SAN FRANCISCO (AP) — At least once every time Bob Melvin came to San Francisco as a visiting manager, he allowed himself to believe that maybe someday he would wear a Giants uniform again.
Running the bleachers before games, Melvin would glance out at iconic McCovey Cove. Admittedly superstitious, he used to take good-luck, head-first plunges down the 60-foot Coca-Cola slide beyond left field until they locked the attraction.
On Wednesday, after buttoning up his new No. 6 Giants jersey as the franchise’s 39th manager, Melvin called it “surreal” that this moment was actually happening.
After 20 years as a big league manager — including a recent, turbulent end to his time guiding the rival San Diego Padres — Melvin is coming home.
“I think probably every series I would look in that dugout and look over to the other side and say, ‘Maybe someday, hopefully,’” said Melvin, who turns 62 on Saturday. “There were always times here, I can admit that now, that I was hoping at some point in time I’d come back.”
The Giants are counting on their recent division rival immediately turning them back into a contender in the talented NL West.
Melvin, a Bay Area native and former Giants player who also managed for a decade in Oakland, emerged as a candidate to replace Gabe Kapler even as he remained contractually obligated to the Padres for one more year. San Diego granted permission for the Giants to pursue Melvin, and Wednesday completed a whirlwind few days for both franchises.
There will be no compensation due to the Padres, according to Giants President of Baseball Operations Farhan Zaidi, who thanked San Diego “for being accommodating and allowing us to pursue the perfect candidate and for giving Bob the opportunity to come home.”
Zaidi has agreed to a deal that takes him through the 2026 season along with Melvin’s three-year pact. Zaidi had one year remaining on his contract, and Melvin said he wouldn’t have signed anything longer than Zaidi’s term. The two go back to their time together with Oakland.
Speaking of financial exchanges, Melvin knows he might need to strike an agreement with infielder Casey Schmitt, who had been wearing Melvin’s No. 6.
Melvin didn’t even interview formally with Zaidi until they realized they might want a chat about that fact.
“We had a really great partnership in Oakland, had success there,” Zaidi said. He also said that had little to do with hiring Melvin now.
“We just view Bob as the perfect manager and perfect leader for this team and this organization right now,” Zaidi said. “… Hearing from players how passionate they are about playing for him, about his leadership, about his care for them, there are so many players out there who played for Bob who to this day will say he is the best manager they’ve ever played for, and that carried so much weight for us.”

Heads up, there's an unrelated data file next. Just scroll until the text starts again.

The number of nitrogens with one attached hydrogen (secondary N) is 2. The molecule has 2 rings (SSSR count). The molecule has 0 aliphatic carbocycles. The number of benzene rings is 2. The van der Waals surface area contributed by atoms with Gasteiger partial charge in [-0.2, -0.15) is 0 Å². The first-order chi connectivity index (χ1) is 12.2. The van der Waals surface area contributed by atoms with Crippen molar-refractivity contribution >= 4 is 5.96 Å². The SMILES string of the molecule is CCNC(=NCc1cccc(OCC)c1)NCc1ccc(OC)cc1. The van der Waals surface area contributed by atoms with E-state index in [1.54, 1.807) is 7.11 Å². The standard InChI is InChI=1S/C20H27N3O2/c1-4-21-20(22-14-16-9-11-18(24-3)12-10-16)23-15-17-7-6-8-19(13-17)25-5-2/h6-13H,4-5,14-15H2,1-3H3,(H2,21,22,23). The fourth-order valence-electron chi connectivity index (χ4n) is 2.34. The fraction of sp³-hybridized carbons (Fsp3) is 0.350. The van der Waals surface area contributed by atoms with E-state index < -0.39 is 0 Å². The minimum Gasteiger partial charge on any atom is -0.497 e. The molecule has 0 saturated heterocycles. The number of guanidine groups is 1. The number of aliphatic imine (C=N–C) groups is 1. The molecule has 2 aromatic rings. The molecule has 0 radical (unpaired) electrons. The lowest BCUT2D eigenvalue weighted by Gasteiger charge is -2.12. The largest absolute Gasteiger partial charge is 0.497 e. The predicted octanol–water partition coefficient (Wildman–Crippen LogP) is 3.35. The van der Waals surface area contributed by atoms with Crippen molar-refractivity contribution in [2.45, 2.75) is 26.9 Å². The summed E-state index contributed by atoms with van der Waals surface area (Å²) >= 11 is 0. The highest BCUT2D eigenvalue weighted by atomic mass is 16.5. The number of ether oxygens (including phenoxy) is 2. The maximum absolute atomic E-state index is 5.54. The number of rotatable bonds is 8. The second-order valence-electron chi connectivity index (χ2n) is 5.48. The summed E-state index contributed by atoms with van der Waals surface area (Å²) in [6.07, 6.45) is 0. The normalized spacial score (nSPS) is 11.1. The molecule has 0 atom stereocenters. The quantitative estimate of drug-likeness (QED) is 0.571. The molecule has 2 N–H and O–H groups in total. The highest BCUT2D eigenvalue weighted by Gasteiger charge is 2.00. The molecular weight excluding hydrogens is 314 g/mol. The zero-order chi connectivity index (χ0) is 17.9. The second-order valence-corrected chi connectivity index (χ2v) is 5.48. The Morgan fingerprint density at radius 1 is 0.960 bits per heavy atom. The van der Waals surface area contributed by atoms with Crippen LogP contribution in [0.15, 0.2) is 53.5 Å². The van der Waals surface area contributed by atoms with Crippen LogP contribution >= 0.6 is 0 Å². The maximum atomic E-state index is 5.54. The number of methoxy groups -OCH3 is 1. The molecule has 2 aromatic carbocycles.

Melvin, a three-time Manager of the Year who has won the award in both leagues, went 171-153 with the big-spending Padres. He has a career record of 1,517-1,425 with eight postseason appearances while guiding Arizona, Seattle, Oakland and San Diego.
He didn’t address a reported rift in his relationship with Padres general manager A.J. Preller other than to say another season in San Diego would have been difficult.
“I think there was a narrative at the end that probably wasn’t going to go away, me being on the last year of my contract,” Melvin said. “I think as far as that organization goes, it’s probably not fair if that narrative continued through next year.
“So all things considered, this opportunity came about, and for all the reasons I stated this feels like the right one for me, but I very much enjoyed my time in San Diego. It just seemed like with a lot of things that were popping up there, it was time to move on.”
Preller said the Padres “understood it was a unique opportunity in San Fran for him to go back home. This was the one job that definitely appealed to him outside of San Diego.”
According to Preller, Melvin inquired a day after the season ended how the Padres would handle it if a team asked permission to interview him. Preller told the veteran manager the club would address it if it happened, and Preller said he and Melvin met last week in Arizona to discuss the coaching staff and roster.
“In the last few days when it was the Giants, I think he just explained that was a job he at least wanted to listen on,” Preller said. “We felt like there clearly was a path forward. We have a good group and could have success. This gives an opportunity to really start focusing on adding a manager who fits our team and our clubhouse.”
A native of nearby Palo Alto, California, Melvin attended the University of California-Berkeley and played for his hometown Giants from 1986-88.
He replaces Kapler, who was fired with three days remaining in the season. Kapler was 295-248 over three-plus seasons, leading the team to a franchise-record 107 wins to edge the 106-win Dodgers for the NL West title in 2021 before missing the playoffs the last two years.
For now, Melvin still can’t quite believe he’s in this position at last. He recalled Wednesday how as a boy living on the Peninsula south of San Francisco he used to wait outside Willie Mays’ home for the “Say Hey Kid” to come driving along in his pink Cadillac, just to get a wave or smile from the eventual Hall of Famer.
Melvin was in the stands for Mays’ 3,000th career hit.
Then, as a player for the Giants, Melvin’s locker once was sandwiched between Mays’ and Willie McCovey’s — two former greats who still had their own spaces in the clubhouse at Candlestick Park.
“And growing up here, I didn’t know what to do,” Melvin recalled, smiling. “I was like, ‘Am I in the right place here?’”
Now, Melvin has no doubt he is exactly where he should be at last.
AP Sports Writer Bernie Wilson in San Diego contributed to this report.
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